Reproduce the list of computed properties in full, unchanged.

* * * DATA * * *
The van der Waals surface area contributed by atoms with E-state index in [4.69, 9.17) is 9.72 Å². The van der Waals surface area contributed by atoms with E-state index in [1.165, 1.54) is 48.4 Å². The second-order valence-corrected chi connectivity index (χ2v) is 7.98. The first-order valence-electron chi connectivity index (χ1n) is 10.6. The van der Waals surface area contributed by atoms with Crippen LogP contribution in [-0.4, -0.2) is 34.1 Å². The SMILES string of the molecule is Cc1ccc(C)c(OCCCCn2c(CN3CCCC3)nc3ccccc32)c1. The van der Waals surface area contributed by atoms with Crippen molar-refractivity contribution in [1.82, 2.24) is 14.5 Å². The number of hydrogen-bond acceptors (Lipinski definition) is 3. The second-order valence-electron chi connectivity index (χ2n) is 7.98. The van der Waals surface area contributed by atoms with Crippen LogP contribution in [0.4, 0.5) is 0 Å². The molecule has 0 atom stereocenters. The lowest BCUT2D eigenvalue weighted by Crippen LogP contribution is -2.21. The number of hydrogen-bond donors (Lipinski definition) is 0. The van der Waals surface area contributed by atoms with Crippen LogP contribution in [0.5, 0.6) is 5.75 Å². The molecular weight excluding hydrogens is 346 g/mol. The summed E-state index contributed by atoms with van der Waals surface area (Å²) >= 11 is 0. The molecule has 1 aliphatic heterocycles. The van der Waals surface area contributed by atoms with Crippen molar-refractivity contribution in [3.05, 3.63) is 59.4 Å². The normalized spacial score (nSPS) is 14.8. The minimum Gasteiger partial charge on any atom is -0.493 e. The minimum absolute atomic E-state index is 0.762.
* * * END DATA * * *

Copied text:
The van der Waals surface area contributed by atoms with E-state index in [4.69, 9.17) is 9.72 Å². The van der Waals surface area contributed by atoms with E-state index in [1.165, 1.54) is 48.4 Å². The second-order valence-corrected chi connectivity index (χ2v) is 7.98. The first-order valence-electron chi connectivity index (χ1n) is 10.6. The van der Waals surface area contributed by atoms with Crippen LogP contribution in [-0.4, -0.2) is 34.1 Å². The SMILES string of the molecule is Cc1ccc(C)c(OCCCCn2c(CN3CCCC3)nc3ccccc32)c1. The van der Waals surface area contributed by atoms with Crippen molar-refractivity contribution in [1.82, 2.24) is 14.5 Å². The number of hydrogen-bond acceptors (Lipinski definition) is 3. The second-order valence-electron chi connectivity index (χ2n) is 7.98. The van der Waals surface area contributed by atoms with Crippen LogP contribution in [0.4, 0.5) is 0 Å². The molecule has 0 atom stereocenters. The lowest BCUT2D eigenvalue weighted by Crippen LogP contribution is -2.21. The number of hydrogen-bond donors (Lipinski definition) is 0. The van der Waals surface area contributed by atoms with Crippen LogP contribution in [0.5, 0.6) is 5.75 Å². The molecular weight excluding hydrogens is 346 g/mol. The summed E-state index contributed by atoms with van der Waals surface area (Å²) >= 11 is 0. The molecule has 1 aliphatic heterocycles. The van der Waals surface area contributed by atoms with Crippen molar-refractivity contribution in [3.05, 3.63) is 59.4 Å². The normalized spacial score (nSPS) is 14.8. The minimum Gasteiger partial charge on any atom is -0.493 e. The minimum absolute atomic E-state index is 0.762.